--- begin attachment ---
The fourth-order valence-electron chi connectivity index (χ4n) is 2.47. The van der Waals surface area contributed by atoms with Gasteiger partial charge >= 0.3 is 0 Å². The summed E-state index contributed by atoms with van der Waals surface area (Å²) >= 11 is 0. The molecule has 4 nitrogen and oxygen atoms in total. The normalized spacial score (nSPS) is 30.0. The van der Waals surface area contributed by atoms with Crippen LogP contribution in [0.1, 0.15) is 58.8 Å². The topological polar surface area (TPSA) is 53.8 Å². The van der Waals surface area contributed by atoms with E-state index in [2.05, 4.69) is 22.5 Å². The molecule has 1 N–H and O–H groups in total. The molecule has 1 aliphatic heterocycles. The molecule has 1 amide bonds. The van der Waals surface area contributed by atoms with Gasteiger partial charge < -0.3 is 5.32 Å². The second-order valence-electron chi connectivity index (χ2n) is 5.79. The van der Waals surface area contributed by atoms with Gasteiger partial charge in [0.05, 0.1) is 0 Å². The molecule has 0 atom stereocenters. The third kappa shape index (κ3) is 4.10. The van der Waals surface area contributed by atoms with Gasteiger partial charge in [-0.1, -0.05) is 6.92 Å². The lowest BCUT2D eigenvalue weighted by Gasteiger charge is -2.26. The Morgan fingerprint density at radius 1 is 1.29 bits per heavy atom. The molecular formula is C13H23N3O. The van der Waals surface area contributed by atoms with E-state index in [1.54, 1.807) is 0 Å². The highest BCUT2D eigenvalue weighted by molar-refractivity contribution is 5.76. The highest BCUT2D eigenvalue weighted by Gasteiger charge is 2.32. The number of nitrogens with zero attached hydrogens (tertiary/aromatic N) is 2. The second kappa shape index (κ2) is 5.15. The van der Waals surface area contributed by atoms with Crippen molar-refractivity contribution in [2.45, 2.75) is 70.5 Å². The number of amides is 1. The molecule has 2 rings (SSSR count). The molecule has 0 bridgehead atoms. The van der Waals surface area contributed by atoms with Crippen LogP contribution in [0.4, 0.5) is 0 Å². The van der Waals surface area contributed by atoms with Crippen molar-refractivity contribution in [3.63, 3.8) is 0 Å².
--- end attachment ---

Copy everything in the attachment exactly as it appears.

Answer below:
The fourth-order valence-electron chi connectivity index (χ4n) is 2.47. The van der Waals surface area contributed by atoms with Gasteiger partial charge >= 0.3 is 0 Å². The summed E-state index contributed by atoms with van der Waals surface area (Å²) >= 11 is 0. The molecule has 4 nitrogen and oxygen atoms in total. The normalized spacial score (nSPS) is 30.0. The van der Waals surface area contributed by atoms with Crippen LogP contribution in [0.1, 0.15) is 58.8 Å². The topological polar surface area (TPSA) is 53.8 Å². The van der Waals surface area contributed by atoms with E-state index in [2.05, 4.69) is 22.5 Å². The molecule has 1 N–H and O–H groups in total. The molecule has 1 aliphatic heterocycles. The molecule has 1 amide bonds. The van der Waals surface area contributed by atoms with Gasteiger partial charge < -0.3 is 5.32 Å². The second-order valence-electron chi connectivity index (χ2n) is 5.79. The van der Waals surface area contributed by atoms with Gasteiger partial charge in [0.05, 0.1) is 0 Å². The molecule has 0 atom stereocenters. The third kappa shape index (κ3) is 4.10. The van der Waals surface area contributed by atoms with Gasteiger partial charge in [-0.1, -0.05) is 6.92 Å². The lowest BCUT2D eigenvalue weighted by Gasteiger charge is -2.26. The Morgan fingerprint density at radius 1 is 1.29 bits per heavy atom. The molecular formula is C13H23N3O. The van der Waals surface area contributed by atoms with E-state index in [1.54, 1.807) is 0 Å². The highest BCUT2D eigenvalue weighted by molar-refractivity contribution is 5.76. The highest BCUT2D eigenvalue weighted by Gasteiger charge is 2.32. The number of nitrogens with zero attached hydrogens (tertiary/aromatic N) is 2. The second kappa shape index (κ2) is 5.15. The van der Waals surface area contributed by atoms with Crippen molar-refractivity contribution in [2.45, 2.75) is 70.5 Å². The number of amides is 1. The molecule has 2 rings (SSSR count). The molecule has 0 bridgehead atoms. The van der Waals surface area contributed by atoms with Crippen LogP contribution in [0.4, 0.5) is 0 Å². The van der Waals surface area contributed by atoms with Crippen molar-refractivity contribution in [3.63, 3.8) is 0 Å².